Having a home base on the mountain allows Wescott to immerse himself in the “job” dimension of snowboarding. Officially, his job is Sugarloaf’s ambassador of winter sports, leading the mountain’s learn-to-ski and learn-to-ride programs. Unofficially, he plays the role of consultant, spokesperson, fundraiser, and lobbyist for projects such as snowboard parks and half-pipes. In 2005, Wescott raised nearly $80,000 for the excavation of a new half-pipe venue. “I think at that point the owners of Sugarloaf started seeing that I could be someone who was tackling projects and facilitating the means to get them done,” he says.
That was only the beginning. In the past few months, Wescott has been at the helm of arguably one of the mountain’s most important initiatives to date: securing funding for a new gondola from the base to the summit. Supporters believe a $10 million signature lift would be the kind of draw that could reinstate Sugarloaf’s reputation as a world-class resort, a reputation it gained when the mountain’s first gondola was installed in 1965 (it was later removed in the mid-1990s). During a town selectmen’s meeting in October, Wescott made a passionate argument for a plan that would have the town of Carrabassett Valley purchase the gondola, in partnership with the resort owners, through a low-interest municipal bond. The plan is still in its early stages, but Wescott is hopeful. “It’s exciting. I really think we can pull it off. Sugarloaf is unique because we have an invested community of not only full-time residents, but people who have second homes here as well. Generations upon generations come back to expose their kids to skiing and snowboarding here.”

Throughout his life, competing has given Wescott a profound feeling of accomplishment, but his first and true love is for riding in purest form: the mountain, the snow, the rush. Wescott has spent every April for the past seven years free-riding in the untamed wilderness of Alaska. “It’s personal growth time for me. You’re in the deepest depths of nature and you get to go out there and truly challenge yourself mentally and physically to see if a goal you set for yourself is accomplishable—not in a four-year time period, but within half an hour. You go through the craziest emotional span you ever get to experience, from absolutely terrified to absolutely overjoyed in a matter of a minute and a half.”
In these big-mountain heli-riding environments, where even guides are sometimes reluctant to go, Wescott and his team assess conditions and make their own calls, particularly when it comes to analyzing snowpack. “It’s like reading a book on the season. You dig a snow pit and then look at all the different layers of snow to find cohesion. The Alaska coastal area has the world’s best snowpack as far as stability. Because it’s so close to the ocean, it has a much higher water content, so even if you get a bad layer, the snow has an amazing ability to heal itself and get those layers to bond again,” Wescott explains. “Working with Mother Nature is the hard part,” he says. “Dropping in to ride a line is easy.”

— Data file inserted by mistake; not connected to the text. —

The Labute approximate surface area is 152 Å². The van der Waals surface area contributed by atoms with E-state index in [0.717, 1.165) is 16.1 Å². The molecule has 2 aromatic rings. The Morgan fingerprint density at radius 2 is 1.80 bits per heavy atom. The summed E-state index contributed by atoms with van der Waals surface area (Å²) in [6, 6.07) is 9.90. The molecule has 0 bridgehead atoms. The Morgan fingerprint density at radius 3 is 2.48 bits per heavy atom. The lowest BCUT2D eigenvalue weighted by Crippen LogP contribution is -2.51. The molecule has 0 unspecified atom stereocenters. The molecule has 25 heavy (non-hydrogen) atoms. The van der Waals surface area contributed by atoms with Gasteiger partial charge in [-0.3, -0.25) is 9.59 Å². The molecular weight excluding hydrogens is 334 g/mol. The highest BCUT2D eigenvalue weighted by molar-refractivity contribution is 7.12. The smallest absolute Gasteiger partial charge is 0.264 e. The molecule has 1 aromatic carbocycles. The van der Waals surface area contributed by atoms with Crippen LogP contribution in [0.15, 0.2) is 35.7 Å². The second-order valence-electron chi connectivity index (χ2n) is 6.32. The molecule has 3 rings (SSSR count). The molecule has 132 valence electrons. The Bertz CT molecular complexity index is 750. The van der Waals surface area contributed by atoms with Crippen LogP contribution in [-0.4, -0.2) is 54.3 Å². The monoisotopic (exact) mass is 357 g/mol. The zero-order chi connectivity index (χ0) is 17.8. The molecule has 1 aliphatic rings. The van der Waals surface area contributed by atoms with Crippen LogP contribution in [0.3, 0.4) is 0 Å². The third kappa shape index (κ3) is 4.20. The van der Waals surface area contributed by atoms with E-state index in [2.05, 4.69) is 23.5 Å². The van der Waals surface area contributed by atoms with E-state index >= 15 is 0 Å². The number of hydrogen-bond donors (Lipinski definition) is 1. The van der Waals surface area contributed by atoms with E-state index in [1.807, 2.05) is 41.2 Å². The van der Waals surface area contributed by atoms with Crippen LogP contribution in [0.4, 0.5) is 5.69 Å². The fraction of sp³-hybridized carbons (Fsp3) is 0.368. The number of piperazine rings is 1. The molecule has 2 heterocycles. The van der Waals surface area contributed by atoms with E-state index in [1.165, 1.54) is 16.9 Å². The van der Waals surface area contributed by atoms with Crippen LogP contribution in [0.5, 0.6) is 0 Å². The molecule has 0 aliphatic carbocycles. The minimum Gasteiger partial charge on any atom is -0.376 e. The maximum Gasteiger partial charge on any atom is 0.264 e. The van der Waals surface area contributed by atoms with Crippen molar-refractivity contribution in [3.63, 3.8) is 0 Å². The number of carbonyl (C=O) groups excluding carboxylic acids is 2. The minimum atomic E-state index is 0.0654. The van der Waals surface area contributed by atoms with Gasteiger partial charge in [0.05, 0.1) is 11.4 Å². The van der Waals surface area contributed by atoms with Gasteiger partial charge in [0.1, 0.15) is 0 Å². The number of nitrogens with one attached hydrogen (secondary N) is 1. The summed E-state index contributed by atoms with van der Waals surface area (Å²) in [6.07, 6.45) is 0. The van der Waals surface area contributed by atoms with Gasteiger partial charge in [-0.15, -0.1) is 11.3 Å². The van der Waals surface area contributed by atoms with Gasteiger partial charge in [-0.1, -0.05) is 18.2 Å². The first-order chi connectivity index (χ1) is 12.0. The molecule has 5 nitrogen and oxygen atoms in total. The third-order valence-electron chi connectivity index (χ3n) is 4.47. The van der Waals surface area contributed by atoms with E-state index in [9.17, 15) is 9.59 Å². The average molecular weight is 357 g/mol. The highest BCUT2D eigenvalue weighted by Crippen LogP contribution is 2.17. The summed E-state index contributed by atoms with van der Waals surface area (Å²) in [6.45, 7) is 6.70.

Wescott has a few weeks to settle into his new house before he’s on the road again—this time for the Olympic Games in Vancouver, where he will be defending his SBX title. “I’m reaching a point where I’ve been traveling for nearly 15 years. That’s a long time. I still love it though. There’s nothing like experiencing a new place on the planet that’s incredibly beautiful. I look forward to doing some travel outside of snowboarding.” Before he begins traveling the world for reasons outside of snowboarding, Wescott first wants to become a three-time Olympian—after Vancouver, he hopes to compete in Sochi, Russia, in 2014.
Whether Wescott’s competing, helping Sugarloaf secure the next big thing, free-riding in Alaska, or surfing in South America, Maine will always be home. It’s a place that’s proud of him and that he’s proud of. “We’re challenged here on the East Coast. It’s not like the Pacific Northwest, which just gets huge amounts of snow,” says Wescott. “I like to visit places like Aspen and Sun Valley, but I couldn’t live there and deal with the pretense that sometimes exists with skiing out West. I like that people who come to Maine to ski and snowboard are coming here purely because they love to do it. It’s not a fashion thing for them. Our conditions aren’t always great, but you really see a true love of the sport in the people who are out here doing it.”
Inside his freshly furnished living room, Wescott stops to show me his first pair of tiny, red skis. They are delicate artifacts now, but it is easy to imagine him in the wintry backyards of his childhood, experiencing for the first time the feel of snow underfoot. His methods may have changed over the years, but one thing hasn’t: for as long as he could stand, Wescott has conquered snow.